British Gas engineer hacked 'pet camera' to stalk ex girlfriend

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A British Gas engineer spied on his ex girlfriend by hacking into a pet camera in her home, a court has heard.

Mark Wellings, 34, admitted stalking Helen Hughes, 33, after their relationship broke down last year.

He hacked into a security camera in her home, which she used to monitor her cat and dog and into her Facebook account, Cheltenham Magistrates Court was told.

She only realised her camera was hacked when she heard it moving, reports the Daily Record.

Mrs Hughes was so upset that she later suffered panic attacks, had trouble keeping food and drink down and wanted to move out of her home.

Helen Hughes “feels sick” every time she now sees a British Gas van

 

She said in a statement to court: “Every time I see a British Gas van I feel sick and as they are everywhere, it gives me a feeling of dread and my anxiety gets bad.”

Prosecuting, Peter Ashby said Mrs Hughes, who is separated from her husband, met Wellings when he came to do some work at her house in April last year.

He said the defendant then messaged her about various things and over about two months they developed a relationship.

Mr Ashby said Mrs Hughes initially thought the relationship was good but then felt things were not right because Wellings was saying things she believed were untrue.

The court heard Mrs Hughes confronted him with what she regarded to be his “lies” and the couple broke up between September and October last year.

But feeling more and more anxious and that the relationship was not going to last, she deleted messages and pictures he had sent her.

Mrs Hughes continued to receive messages from her former boyfriend, with him saying he was ill and might not survive.

She suspected he had gained access to her Facebook account and sent messages pretending to be her.

Then on November 8 last year, after a period of no contact between them, she heard the sound of the security camera in her home turning.

Accessed by a mobile phone app, Wellings had hacked into it.

Mr Ashby said: “She knew instantly it was him, texted him and he admitted he had done it. She said she didn’t feel safe in her own home and still doesn’t.

Cheltenham Magistrates Court heard how Wellings caused “serious distress” to Mrs Hughes

 

The prosecutor added: “The access to Facebook and her camera was wholly unwanted.”

The court heard that Mrs Hughes had managed to get through a university placement that she had been working on, despite the stressful situation with Wellings.

But she still planned to move to another home because of what happened.

Mr Ashby said: “There was a fair degree of planning and it was fairly sophisticated to use an app to access a camera and hack into a Facebook account.

“It caused serious distress to the victim.”

Defending, David Brown said: “There was no intention to cause fear or harm.”

He added: “He’s of previous good character. He is remorseful and knows how stupid it was.

“He knows the impact. He’s an intelligent man with a good career who has been a complete fool.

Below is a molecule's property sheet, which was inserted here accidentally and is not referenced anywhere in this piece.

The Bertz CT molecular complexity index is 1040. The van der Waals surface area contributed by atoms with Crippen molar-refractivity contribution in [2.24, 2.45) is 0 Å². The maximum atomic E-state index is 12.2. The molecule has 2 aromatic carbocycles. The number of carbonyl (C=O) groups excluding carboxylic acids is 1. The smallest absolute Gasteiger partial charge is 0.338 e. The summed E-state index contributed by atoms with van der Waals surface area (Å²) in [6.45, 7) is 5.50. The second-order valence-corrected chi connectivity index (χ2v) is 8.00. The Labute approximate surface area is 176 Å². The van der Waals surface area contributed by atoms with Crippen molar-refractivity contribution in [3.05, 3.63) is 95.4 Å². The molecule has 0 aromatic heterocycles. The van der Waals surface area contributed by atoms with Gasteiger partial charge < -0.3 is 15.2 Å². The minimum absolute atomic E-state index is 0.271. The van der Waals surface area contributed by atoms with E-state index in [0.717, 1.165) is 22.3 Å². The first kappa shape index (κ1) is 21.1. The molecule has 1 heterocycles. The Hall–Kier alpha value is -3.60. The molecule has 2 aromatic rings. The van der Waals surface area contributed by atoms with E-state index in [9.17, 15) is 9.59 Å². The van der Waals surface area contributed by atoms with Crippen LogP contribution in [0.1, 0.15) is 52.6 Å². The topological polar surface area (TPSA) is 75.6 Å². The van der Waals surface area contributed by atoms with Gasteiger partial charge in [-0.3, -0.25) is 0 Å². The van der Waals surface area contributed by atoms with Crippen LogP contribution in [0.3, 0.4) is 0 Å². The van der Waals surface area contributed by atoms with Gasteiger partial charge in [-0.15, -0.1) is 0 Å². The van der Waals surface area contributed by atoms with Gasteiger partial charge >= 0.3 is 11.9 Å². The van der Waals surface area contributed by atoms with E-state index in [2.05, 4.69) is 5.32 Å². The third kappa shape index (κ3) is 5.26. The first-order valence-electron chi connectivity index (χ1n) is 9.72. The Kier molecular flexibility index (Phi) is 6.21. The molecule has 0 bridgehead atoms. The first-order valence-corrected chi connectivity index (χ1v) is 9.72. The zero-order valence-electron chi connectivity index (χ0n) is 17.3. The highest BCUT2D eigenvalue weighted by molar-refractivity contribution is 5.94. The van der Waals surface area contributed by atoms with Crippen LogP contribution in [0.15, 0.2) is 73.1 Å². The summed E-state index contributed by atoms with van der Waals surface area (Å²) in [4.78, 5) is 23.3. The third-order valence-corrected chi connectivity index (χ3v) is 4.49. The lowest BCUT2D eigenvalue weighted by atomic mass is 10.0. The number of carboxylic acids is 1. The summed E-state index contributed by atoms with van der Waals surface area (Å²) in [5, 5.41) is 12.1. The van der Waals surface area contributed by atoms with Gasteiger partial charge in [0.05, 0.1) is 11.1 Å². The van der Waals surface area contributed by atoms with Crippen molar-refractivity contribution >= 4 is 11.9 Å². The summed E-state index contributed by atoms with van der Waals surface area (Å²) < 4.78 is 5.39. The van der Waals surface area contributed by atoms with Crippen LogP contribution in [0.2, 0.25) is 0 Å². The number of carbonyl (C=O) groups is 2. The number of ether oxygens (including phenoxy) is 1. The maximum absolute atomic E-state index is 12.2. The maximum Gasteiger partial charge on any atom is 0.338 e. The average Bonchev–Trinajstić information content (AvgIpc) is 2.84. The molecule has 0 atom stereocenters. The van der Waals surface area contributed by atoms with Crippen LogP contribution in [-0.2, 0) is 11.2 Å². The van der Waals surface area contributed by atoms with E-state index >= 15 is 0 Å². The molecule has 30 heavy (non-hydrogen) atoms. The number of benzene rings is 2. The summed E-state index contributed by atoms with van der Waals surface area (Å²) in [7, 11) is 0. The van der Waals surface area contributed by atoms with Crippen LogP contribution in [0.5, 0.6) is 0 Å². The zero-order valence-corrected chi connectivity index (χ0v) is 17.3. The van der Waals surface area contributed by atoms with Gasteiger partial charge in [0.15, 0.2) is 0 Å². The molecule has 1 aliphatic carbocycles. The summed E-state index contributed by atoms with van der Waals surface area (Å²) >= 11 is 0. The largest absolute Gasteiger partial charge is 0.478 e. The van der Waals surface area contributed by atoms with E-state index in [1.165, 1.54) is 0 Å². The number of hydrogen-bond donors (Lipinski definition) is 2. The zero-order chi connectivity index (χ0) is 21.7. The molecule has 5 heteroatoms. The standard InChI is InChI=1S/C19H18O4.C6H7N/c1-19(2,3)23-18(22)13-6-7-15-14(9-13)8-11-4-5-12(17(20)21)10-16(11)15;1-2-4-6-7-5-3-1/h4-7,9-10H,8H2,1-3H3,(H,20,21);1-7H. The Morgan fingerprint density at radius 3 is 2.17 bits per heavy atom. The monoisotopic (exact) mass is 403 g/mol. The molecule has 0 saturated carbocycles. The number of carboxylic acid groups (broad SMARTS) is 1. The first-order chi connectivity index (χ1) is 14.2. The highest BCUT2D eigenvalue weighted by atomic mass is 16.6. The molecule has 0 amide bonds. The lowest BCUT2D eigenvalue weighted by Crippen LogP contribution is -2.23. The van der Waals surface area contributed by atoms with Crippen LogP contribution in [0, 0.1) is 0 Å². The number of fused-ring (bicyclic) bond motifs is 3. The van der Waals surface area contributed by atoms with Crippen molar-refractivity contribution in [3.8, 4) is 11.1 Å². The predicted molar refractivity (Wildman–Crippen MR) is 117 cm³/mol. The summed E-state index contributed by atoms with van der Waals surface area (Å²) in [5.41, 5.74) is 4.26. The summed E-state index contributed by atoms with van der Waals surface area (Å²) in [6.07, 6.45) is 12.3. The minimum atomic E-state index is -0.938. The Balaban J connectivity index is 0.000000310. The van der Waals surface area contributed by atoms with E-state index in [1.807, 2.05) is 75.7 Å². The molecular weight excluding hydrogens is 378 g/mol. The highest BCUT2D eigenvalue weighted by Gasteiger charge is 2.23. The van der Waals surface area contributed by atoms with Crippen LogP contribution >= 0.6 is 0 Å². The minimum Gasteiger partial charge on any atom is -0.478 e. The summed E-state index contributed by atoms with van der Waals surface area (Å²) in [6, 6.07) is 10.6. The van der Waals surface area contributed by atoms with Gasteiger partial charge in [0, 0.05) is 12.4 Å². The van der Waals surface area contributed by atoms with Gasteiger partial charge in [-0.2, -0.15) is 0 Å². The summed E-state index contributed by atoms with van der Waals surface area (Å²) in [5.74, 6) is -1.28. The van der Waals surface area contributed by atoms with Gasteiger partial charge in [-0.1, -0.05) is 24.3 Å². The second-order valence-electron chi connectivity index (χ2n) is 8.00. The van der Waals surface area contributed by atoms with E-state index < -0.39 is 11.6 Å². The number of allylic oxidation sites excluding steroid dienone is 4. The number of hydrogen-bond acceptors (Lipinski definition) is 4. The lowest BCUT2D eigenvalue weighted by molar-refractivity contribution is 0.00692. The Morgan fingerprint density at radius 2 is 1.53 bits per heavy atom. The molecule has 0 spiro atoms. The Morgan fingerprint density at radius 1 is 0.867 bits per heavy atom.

“I’m sure he’s never going to be as foolish again.”

Mr Brown said Wellings had worked for British Gas for 15 years and it had said he would lose his job if he went to prison.

Passing sentence, district judge Bopa Rai said: “When it comes to stalking, it couldn’t get much worse than this.”

She told Wellings, who had no previous convictions: “The fact that you haven’t been in trouble shows that you don’t normally go around acting like this.”

Wellings met Mrs Hughes when he came to fix her wireless heating system

 

She said a pre-sentence report revealed that he had a young child to support and his current partner was due to have another child.

She gave him an 18-week prison sentence, suspended for 12 months.

He was issued with an indefinite restraining order, meaning he must have no contact with Mrs Hughes and must not go to her home.

The judge also ordered him to do 180 hours of work for the community and 10 days of rehabilitation activities.

She said he would have to pay Mrs Hughes £500 compensation, a £115 victim surcharge and £85 prosecution costs.

After the hearing, Mrs Hughes said she had the camera in her lounge so she could keep an eye on her dog and cats.

She said she met Wellings when he came to her home to fix her Hive wireless heating system on the day she had split up from her husband.

She said: “He knew the right things to say and do. I look back now and think ‘why didn’t I pick up on that?’

“At the time, I saw it as flattering that somebody was caring about me that much.

But he got a bit too much. I picked up on a lot of lies.

“The anxiety made me physically sick.”

Mrs Hughes, who is training to be a social worker, added that while she knew Wellings had issues, she did not think he would go as far as he did in his stalking of her.

Regarding the sentence, she said it was fair but she was not happy that it seemed Wellings would keep his job.

She said: “I’m rather surprised British Gas are still employing him. They’re keeping him in that role.

“I don’t understand. They’re letting him go into other people’s houses. He’s not safe.

“I’m happy with the sentence but worried that other people are going to be at risk.”

A spokeswoman for Centrica, the parent company of British Gas, said: “We are aware of the outcome of yesterday’s court proceedings.

“We are taking this matter very seriously and this will be subject to our own internal procedures.”

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